FINZI: Intimations of Immortality. Dies Natalis
FINZI: Intimations of Immortality. Dies Natalis. Matthew Best conducting the Corydon Singers and Orchestra; John Mark Ainsley, tenor. HYPERION CDA66876 [DDD]; 66:55. Produced by Joanna Gamble, Nick Flower, and Mark Brown.
When the exceedingly euphonious music of English composer Gerald Finzi (1901-1956) first became available on recordings in the United States during the mid 1970s, it created quite a stir. The bittersweet poignancy of several short instrumental works, such as the Eclogue for piano and strings and the Romance for string orchestra won the hearts of many listeners already enamored of“Nimrod” from Elgar’s Enigma Variations, the Barber Adagio, and other such high-toned elegies. However, Finzi’s music seems not to have caught on deeply enough to achieve a lasting foothold in the repertoire, and appears to have fallen from view during the past ten years or so. Perhaps the central importance of vocal music in Finzi’s output requires too acute a sensitivity to literary values to sustain a wide audience. This new CD provides an opportunity for a fresh crop of listeners to discover Finzi’s music through fine performances of what might reasonably be regarded as his two most significant works. Or perhaps, to put it more accurately, they are the two largest works that embody the existential themes that seem most central to Finzi’s creative personality. (This qualification is necessary partly because, as the composer of a large number of song settings, he produced many miniatures that are masterpieces in their own ways.)
A rather unhappy childhood filled with death, loneliness, and isolation provided Finzi with little but the world of literature as a source of companionship and comfort. He read voraciously, cultivating an acute sensitivity to poetry, which he loved to set to music, he said, in order to “identify [myself] with it and to share it.”
His medium of musical expression was unmistakably English, rooted in the elegiac nobility of Elgar, as exemplified by, say, the opening theme of the latter’s Symphony No. 1. Remaining very close to this tone and mood throughout his output, he produced a substantial number of works, in which vocal music predominates. While narrow in expressive range, these works reveal a depth and sincerity of feeling, impeccable taste and emotional refinement, and exquisite workmanship. It is indeed remarkable that during the first half of this century, music whose harmonic language is almost completely diatonic, rarely challenging tonality even as much as Elgar did, can create such a strongly distinctive compositional identity.
Finzi worked on Dies Natalis — settings of verses by the obscure 17th-century metaphysical poet Thomas Traherne — from the mid 1920s until 1939. A lovely orchestral introduction is followed by four settings. Traherne’s poems capture the innocent wonder of a child’s view of the world, a theme that haunted Finzi, as it has many an artist. Much of Samuel Barber’s music, for example — especially his vocal music– might be said to reflect this same notion, which draws its heartbreaking poignancy from the disillusionment implicit in its rapture. Barber’s range of expression is far broader than Finzi’s, but the two figures share strikingly similar sensibilities. There have been several excellent previous recordings of Dies Natalis, but tenor John Mark Ainsley’s rendition is as fine as the best of them.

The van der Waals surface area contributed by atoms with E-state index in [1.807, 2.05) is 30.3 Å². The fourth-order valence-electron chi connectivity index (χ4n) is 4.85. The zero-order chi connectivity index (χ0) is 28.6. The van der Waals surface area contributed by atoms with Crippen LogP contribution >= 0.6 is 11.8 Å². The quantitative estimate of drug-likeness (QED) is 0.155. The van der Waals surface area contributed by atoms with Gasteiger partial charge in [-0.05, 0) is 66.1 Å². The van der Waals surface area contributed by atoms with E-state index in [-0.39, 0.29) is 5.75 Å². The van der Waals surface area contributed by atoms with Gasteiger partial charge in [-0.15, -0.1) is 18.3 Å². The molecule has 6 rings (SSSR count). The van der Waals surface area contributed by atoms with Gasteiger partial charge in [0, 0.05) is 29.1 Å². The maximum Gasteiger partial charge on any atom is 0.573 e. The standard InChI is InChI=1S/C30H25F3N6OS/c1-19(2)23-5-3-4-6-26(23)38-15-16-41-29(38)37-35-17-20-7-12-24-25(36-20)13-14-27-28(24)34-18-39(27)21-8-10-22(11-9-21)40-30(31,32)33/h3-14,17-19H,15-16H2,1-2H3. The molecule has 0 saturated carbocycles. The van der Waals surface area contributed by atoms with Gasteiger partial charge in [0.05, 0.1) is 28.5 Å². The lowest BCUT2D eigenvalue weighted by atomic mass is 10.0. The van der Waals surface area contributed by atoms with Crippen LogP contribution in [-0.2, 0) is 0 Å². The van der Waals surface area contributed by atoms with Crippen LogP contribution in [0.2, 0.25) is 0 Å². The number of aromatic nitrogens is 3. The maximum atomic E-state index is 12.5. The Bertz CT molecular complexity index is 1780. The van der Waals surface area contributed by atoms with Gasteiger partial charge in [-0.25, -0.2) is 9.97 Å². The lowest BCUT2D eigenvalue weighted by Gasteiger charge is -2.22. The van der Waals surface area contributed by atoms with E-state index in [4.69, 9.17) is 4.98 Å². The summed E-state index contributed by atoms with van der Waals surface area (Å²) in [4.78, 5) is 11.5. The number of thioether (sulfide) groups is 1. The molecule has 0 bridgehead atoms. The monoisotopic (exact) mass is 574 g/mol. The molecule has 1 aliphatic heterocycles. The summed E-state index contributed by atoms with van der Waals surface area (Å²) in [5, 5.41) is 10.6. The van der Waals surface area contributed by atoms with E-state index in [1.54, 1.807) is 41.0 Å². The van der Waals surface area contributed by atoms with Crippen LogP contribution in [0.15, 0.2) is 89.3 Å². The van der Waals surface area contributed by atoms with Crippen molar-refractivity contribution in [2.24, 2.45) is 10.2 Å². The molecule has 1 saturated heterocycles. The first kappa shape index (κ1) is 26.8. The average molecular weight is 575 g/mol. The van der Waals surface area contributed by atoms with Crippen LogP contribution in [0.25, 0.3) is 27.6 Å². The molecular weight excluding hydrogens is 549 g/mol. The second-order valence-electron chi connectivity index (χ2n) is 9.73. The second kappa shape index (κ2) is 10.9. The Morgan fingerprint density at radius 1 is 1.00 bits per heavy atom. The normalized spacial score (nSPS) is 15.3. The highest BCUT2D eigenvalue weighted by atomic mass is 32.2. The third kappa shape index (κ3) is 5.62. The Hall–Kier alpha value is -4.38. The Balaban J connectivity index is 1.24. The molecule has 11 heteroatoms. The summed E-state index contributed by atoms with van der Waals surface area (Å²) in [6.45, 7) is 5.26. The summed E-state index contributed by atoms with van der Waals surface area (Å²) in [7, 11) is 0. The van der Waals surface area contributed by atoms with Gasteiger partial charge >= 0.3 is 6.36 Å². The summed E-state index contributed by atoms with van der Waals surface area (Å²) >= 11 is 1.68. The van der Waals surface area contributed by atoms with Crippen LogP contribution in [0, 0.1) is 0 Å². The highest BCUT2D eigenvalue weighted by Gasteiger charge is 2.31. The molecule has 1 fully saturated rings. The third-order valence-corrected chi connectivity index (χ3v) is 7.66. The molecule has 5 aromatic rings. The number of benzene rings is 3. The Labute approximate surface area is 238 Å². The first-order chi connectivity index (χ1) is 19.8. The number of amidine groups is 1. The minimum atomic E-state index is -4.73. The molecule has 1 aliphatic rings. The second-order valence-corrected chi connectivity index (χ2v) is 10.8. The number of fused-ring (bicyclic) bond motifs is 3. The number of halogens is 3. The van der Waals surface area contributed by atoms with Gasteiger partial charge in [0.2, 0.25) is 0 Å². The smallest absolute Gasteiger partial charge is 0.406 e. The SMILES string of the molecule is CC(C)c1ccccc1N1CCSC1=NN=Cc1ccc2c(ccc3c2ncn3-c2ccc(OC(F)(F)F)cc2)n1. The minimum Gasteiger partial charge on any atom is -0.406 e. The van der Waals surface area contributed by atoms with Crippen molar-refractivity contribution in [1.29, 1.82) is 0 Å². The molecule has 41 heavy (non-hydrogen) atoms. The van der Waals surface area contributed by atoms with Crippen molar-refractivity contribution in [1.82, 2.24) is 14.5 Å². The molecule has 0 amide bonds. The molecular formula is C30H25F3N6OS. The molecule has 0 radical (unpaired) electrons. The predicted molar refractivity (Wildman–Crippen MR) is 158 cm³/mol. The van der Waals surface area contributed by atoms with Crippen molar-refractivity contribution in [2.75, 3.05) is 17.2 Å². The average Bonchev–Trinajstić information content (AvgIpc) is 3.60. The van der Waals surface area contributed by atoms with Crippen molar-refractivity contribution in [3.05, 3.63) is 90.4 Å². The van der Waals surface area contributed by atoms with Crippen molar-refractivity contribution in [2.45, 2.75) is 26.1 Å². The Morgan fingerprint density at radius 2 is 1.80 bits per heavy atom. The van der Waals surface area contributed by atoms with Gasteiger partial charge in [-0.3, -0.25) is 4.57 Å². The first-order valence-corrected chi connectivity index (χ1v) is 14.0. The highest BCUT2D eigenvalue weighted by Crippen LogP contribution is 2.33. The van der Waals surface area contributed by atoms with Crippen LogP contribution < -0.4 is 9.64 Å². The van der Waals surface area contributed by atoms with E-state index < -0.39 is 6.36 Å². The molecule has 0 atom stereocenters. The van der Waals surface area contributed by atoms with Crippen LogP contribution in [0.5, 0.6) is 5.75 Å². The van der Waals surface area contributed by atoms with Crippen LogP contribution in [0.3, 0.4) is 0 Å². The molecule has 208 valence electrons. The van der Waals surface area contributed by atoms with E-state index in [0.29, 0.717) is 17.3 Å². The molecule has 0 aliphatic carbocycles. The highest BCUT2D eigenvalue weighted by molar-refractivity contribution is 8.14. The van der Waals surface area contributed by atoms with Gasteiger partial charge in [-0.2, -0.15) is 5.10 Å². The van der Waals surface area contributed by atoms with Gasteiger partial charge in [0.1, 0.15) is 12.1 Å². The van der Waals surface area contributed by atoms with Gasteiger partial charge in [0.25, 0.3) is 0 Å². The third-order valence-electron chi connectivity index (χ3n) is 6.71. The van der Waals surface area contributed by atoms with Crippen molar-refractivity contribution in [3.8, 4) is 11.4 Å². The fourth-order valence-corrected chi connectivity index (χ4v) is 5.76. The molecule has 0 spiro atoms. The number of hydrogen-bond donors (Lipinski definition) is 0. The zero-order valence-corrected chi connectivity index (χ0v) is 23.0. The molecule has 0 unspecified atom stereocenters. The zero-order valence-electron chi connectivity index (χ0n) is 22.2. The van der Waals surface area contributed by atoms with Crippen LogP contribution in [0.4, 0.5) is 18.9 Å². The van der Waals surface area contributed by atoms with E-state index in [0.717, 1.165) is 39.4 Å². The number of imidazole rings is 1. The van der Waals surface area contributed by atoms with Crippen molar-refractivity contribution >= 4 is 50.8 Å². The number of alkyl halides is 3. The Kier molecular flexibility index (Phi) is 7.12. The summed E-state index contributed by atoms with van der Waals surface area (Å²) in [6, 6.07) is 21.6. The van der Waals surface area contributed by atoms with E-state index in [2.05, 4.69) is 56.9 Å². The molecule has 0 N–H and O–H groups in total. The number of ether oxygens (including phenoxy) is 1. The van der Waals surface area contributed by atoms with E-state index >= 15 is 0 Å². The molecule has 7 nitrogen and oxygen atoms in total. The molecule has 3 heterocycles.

Finzi (who allowed his music to gestate quite slowly) began his setting of Wordsworth’s Intimations of Immortality during the 1930s, but did not complete it until 1950. The early 19th-century text expands the ideas expressed by Traherne, focusing on the gradual erosion of innocence by the cares of adulthood and on the possibility of retaining a sense of youth and freshness by remaining open and alive to the wonders of Nature. Scored for tenor solo, chorus, and orchestra, and lasting some three-quarters of an hour, it is probably the composer’s largest-scale work, and therefore required a broader and more ambitious expressive palette than that heard in most of his music. Finzi met this challenge, producing a work of profound beauty that is sure to appeal to all those with a taste for English choral music along the spectrum from the religious oratorios of Elgar to Vaughan Williams’ Dona Nobis Pacem. The performance offered here is excellent, comparable to the version on EMI conducted by Richard Hickox.
This recent release is indispensable to the Finzi aficionado, and highly recommended to all who enjoy the early 20th-century English school of composers.